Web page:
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A floating city in Manoka, Douala-Cameroon
Cameroon Architecture News - May 31, 2021 - 08:36 14774 views
Although its contribution to global greenhouse gas emissions is lower, the African continent remains very vulnerable to the effects of climate change. In Cameroon, the question of the negative consequences of climate change is no longer a scientific issue, but a palpable and predominant problem on the territory. These include the rise in sea levels which threatens to submerge some of the country's island territories. Indeed, the island of Manoka which is the largest of the 24 islands of the island commune of the VI district of the city of Douala is considerably threatened by the rise in sea level. This constitutes a hindrance to the development of the island and makes the living conditions of the inhabitants quite difficult. Very attached to their land and their way of life, they have decided to cope with it as best they can. Unfortunately, their efforts and the methods they adopt do not allow for an effective fight against this phenomenon. In response to this situation, a young Cameroonian architect proposes a model of a floating city.
Location of Manoka © CIFOR
Unhealthy bank of Manoka
Resistance of the population to rising water through logs
Resistance of the population to rising water through quay walls
The objective of this project is the enhancement of Manoka Island. This will be achieved through the implementation of an architectural solution that will constitute a resilient approach to the consequences of sea-level rise on the island. Thus, to ensure the sustainability of the solution, several analyses and observations were collected in the field such as :
- The size of the population of Manoka: more than 5,464 inhabitants (3rd RGPH, 2005)
- The organisation of the island: it is organised into fishing camps
- Household size: 5 to 6 people
- Climate: maritime type with high rainfall
- Landscape: dominated by mangroves
All this gives the proposal the capacity to be replicated on other islands in Cameroon that are also threatened by the same phenomenon.
As a natural response to the difficulties and demands of the population of the island of Manoka, which is a victim of rising sea levels, the project integrates the functions of housing, catering, relaxation and leisure.
In addition to the safety aspect of the project, economic activities are also taken into account, especially as it is built on the water, the fishermen's working area. Based on the quotation of the town planner Fréderic BONNET who says "The city of tomorrow cannot be made without agriculture", the city has been provided with gardens. These will allow the inhabitants to grow their own food. That said, the project is developing around fishing and farming activities. The housing estate promotes living together and offers a pleasant, warm, lively and reassuring living environment. It is designed to be practically autonomous, so as to depend as little as possible on the mainland. This floating city project is part of a bioclimatic architectural approach in relation to the water. The concept of the proposal lies in the creation of an environmentally friendly place to live, with controlled loads and zero fossil energy.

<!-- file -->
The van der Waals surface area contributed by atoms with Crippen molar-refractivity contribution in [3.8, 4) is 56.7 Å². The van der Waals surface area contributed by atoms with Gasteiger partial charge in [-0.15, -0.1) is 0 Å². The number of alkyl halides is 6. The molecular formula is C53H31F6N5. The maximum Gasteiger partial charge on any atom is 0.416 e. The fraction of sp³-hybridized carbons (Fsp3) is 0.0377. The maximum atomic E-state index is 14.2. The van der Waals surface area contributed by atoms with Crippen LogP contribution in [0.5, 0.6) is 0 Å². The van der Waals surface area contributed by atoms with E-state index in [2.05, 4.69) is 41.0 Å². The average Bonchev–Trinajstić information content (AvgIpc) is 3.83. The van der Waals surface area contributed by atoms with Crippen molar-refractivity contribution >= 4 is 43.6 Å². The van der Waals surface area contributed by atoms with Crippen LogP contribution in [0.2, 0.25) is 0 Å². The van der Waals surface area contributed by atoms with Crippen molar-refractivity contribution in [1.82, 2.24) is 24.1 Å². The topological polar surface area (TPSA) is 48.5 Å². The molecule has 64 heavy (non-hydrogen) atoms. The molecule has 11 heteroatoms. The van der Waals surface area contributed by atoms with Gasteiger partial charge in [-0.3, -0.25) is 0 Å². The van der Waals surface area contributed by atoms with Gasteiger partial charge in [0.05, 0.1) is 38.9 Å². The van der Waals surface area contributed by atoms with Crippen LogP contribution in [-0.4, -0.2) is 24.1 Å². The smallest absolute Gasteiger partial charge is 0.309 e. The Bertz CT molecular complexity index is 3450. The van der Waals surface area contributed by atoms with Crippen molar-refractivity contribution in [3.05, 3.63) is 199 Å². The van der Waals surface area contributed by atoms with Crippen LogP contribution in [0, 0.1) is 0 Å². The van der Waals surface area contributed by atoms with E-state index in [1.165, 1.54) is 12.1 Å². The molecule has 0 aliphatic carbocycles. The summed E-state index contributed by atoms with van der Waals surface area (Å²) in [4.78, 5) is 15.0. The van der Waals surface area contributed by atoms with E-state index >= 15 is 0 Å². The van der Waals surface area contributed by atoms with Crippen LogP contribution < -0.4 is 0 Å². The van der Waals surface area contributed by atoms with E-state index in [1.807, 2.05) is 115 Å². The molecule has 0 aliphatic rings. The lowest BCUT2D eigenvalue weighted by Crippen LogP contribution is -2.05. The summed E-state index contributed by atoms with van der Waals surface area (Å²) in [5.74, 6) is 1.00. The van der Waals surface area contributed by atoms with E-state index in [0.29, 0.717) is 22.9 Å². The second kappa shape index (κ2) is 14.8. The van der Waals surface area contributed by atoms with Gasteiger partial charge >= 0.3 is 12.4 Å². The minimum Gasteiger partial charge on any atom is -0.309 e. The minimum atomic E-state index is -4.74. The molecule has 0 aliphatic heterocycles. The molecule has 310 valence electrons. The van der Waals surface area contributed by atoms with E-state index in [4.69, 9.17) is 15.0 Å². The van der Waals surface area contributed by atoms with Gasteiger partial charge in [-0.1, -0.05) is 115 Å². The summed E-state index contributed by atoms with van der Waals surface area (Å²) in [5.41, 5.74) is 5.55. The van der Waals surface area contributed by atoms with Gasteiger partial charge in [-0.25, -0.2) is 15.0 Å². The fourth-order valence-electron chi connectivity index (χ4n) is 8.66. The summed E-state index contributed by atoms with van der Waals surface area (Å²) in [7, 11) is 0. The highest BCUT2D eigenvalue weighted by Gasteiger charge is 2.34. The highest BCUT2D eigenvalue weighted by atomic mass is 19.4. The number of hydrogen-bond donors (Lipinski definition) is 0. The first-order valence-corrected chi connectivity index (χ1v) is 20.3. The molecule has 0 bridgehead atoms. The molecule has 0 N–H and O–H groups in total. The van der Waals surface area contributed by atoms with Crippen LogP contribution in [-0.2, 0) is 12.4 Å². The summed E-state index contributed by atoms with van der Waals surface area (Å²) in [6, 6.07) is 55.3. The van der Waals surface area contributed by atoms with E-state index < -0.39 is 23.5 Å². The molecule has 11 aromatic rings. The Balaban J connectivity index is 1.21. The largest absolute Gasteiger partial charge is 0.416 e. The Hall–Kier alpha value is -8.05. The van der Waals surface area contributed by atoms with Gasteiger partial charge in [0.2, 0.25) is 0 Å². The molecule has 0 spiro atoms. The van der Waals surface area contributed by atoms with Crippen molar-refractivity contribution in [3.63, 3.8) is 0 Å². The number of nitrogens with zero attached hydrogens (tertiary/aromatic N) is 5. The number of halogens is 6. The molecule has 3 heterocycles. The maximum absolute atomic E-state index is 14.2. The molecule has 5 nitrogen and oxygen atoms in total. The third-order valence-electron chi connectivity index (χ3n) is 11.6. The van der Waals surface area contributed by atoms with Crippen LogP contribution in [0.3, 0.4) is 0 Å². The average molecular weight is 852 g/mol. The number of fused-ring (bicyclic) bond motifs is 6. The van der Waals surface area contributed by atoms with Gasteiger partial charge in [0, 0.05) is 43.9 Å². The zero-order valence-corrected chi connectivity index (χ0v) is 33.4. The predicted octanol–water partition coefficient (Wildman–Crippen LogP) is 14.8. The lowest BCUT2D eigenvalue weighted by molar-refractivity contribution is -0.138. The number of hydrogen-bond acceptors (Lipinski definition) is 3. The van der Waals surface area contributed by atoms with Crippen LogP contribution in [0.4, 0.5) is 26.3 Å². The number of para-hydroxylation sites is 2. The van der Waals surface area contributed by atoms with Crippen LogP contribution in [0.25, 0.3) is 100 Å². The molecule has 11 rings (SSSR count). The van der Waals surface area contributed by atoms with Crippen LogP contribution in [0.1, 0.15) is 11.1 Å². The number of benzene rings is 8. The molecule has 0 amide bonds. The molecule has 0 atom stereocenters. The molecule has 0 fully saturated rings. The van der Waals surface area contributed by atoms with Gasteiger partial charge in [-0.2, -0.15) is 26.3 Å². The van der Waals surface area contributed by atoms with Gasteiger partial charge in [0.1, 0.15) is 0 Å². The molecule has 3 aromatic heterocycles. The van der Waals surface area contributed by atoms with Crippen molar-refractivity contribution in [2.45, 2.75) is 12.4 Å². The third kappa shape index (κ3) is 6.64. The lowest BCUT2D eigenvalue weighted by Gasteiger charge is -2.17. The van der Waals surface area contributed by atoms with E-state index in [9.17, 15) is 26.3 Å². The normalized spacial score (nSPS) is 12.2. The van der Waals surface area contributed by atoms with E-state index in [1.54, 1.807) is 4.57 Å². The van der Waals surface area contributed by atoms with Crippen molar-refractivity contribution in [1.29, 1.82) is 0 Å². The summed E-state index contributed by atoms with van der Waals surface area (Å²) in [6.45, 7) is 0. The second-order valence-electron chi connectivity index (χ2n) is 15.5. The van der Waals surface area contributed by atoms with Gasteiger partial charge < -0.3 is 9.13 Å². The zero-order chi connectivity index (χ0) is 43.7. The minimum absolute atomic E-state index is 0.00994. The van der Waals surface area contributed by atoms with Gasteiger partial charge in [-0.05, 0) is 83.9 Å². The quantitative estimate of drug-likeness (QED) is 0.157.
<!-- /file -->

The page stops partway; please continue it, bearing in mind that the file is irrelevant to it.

The whole city is mainly composed of a padouk wood frame system for the construction with a mixture of bamboo. The whole is supported by polyethylene (plastic) floats. The roofs are made of straw thatch. The assembly principle of the project is based on the "Mortise and Tenon" system. The project has been designed to take maximum advantage of locally available resources through the climate of the region, the orientation of the components, the building materials, the local construction techniques, the local workforce, in order to benefit from a maximum of natural and free inputs, and with a view to a bioclimatic architectural approach. The floats used in the project are mostly plastic drums. These come from the recycling of plastic waste. Finally, waste management in the city is facilitated by the use of dry toilets. These have various advantages and do not require black water treatment.
Location of the floating city
Sun's trajectory in the site
Overall organisation of the project
The whole project represents a modest contribution to the issue of rising sea levels on the Cameroonian coast in general, and on Manoka Island in particular.
NOUYEP TCHITCHUI Junel Urlin, a young Cameroonian Architect graduated in 2018 from the prestigious Ecole Africaine des Métiers de l'Architecture et de l'Urbanisme (EAMAU) in Togo. That year, he distinguished himself by obtaining the prize for the best personal work at the end of his master's studies in architecture. Climate change and the notion of thermal comfort in construction have always particularly attracted his attention and prompted him to propose in his projects approaches to solutions to try to overcome these constraints. Currently, he works as an architect at the Société des Etudes de Douala in Cameroon (SEDO SA).
All Images © NOUYEP TCHITCHUI Junel Urlin